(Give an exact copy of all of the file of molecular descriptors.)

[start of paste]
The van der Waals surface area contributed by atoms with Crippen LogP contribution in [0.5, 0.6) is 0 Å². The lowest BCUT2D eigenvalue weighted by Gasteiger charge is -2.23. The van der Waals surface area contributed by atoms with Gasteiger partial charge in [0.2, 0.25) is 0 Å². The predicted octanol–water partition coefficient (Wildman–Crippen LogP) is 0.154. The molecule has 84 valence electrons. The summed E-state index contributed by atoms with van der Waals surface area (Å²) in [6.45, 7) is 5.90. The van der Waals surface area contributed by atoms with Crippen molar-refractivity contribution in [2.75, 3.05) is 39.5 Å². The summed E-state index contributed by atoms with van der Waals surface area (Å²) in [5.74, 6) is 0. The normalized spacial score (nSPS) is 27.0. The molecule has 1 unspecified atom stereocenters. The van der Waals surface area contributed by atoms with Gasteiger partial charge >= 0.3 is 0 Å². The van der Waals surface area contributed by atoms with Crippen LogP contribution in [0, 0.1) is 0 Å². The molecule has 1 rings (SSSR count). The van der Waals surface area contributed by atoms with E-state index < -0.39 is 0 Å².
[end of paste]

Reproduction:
The van der Waals surface area contributed by atoms with Crippen LogP contribution in [0.5, 0.6) is 0 Å². The lowest BCUT2D eigenvalue weighted by Gasteiger charge is -2.23. The van der Waals surface area contributed by atoms with Gasteiger partial charge in [0.2, 0.25) is 0 Å². The predicted octanol–water partition coefficient (Wildman–Crippen LogP) is 0.154. The molecule has 84 valence electrons. The summed E-state index contributed by atoms with van der Waals surface area (Å²) in [6.45, 7) is 5.90. The van der Waals surface area contributed by atoms with Crippen molar-refractivity contribution in [2.75, 3.05) is 39.5 Å². The summed E-state index contributed by atoms with van der Waals surface area (Å²) in [5.74, 6) is 0. The normalized spacial score (nSPS) is 27.0. The molecule has 1 unspecified atom stereocenters. The van der Waals surface area contributed by atoms with Gasteiger partial charge >= 0.3 is 0 Å². The van der Waals surface area contributed by atoms with Crippen LogP contribution in [0, 0.1) is 0 Å². The molecule has 1 rings (SSSR count). The van der Waals surface area contributed by atoms with E-state index < -0.39 is 0 Å².